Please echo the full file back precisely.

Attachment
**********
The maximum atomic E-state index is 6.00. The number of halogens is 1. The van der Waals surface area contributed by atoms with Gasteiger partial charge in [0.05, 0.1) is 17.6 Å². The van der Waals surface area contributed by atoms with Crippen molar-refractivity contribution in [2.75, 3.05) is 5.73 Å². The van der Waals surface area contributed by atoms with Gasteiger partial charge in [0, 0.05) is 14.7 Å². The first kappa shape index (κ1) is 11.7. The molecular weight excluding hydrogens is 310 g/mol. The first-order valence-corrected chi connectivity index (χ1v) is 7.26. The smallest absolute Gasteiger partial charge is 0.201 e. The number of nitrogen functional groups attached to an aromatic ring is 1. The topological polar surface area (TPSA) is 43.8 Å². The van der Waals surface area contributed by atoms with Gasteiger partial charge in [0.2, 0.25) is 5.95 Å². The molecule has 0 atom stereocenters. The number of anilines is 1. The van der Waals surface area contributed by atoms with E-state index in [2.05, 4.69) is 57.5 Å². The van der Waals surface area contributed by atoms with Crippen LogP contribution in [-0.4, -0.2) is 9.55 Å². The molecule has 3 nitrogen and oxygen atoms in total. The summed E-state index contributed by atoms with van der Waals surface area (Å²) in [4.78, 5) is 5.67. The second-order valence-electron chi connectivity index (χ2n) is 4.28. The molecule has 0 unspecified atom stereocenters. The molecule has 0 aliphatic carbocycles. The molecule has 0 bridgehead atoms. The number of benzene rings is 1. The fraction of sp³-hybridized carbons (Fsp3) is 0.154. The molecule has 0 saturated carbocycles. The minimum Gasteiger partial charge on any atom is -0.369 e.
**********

The maximum atomic E-state index is 6.00. The number of halogens is 1. The van der Waals surface area contributed by atoms with Gasteiger partial charge in [0.05, 0.1) is 17.6 Å². The van der Waals surface area contributed by atoms with Crippen molar-refractivity contribution in [2.75, 3.05) is 5.73 Å². The van der Waals surface area contributed by atoms with Gasteiger partial charge in [0, 0.05) is 14.7 Å². The first kappa shape index (κ1) is 11.7. The molecular weight excluding hydrogens is 310 g/mol. The first-order valence-corrected chi connectivity index (χ1v) is 7.26. The smallest absolute Gasteiger partial charge is 0.201 e. The number of nitrogen functional groups attached to an aromatic ring is 1. The topological polar surface area (TPSA) is 43.8 Å². The van der Waals surface area contributed by atoms with Gasteiger partial charge in [0.2, 0.25) is 5.95 Å². The molecule has 0 atom stereocenters. The number of anilines is 1. The van der Waals surface area contributed by atoms with E-state index in [2.05, 4.69) is 57.5 Å². The van der Waals surface area contributed by atoms with Crippen LogP contribution in [-0.4, -0.2) is 9.55 Å². The molecule has 3 nitrogen and oxygen atoms in total. The summed E-state index contributed by atoms with van der Waals surface area (Å²) in [4.78, 5) is 5.67. The second-order valence-electron chi connectivity index (χ2n) is 4.28. The molecule has 0 unspecified atom stereocenters. The molecule has 0 aliphatic carbocycles. The molecule has 0 bridgehead atoms. The number of benzene rings is 1. The fraction of sp³-hybridized carbons (Fsp3) is 0.154. The molecule has 0 saturated carbocycles. The minimum Gasteiger partial charge on any atom is -0.369 e.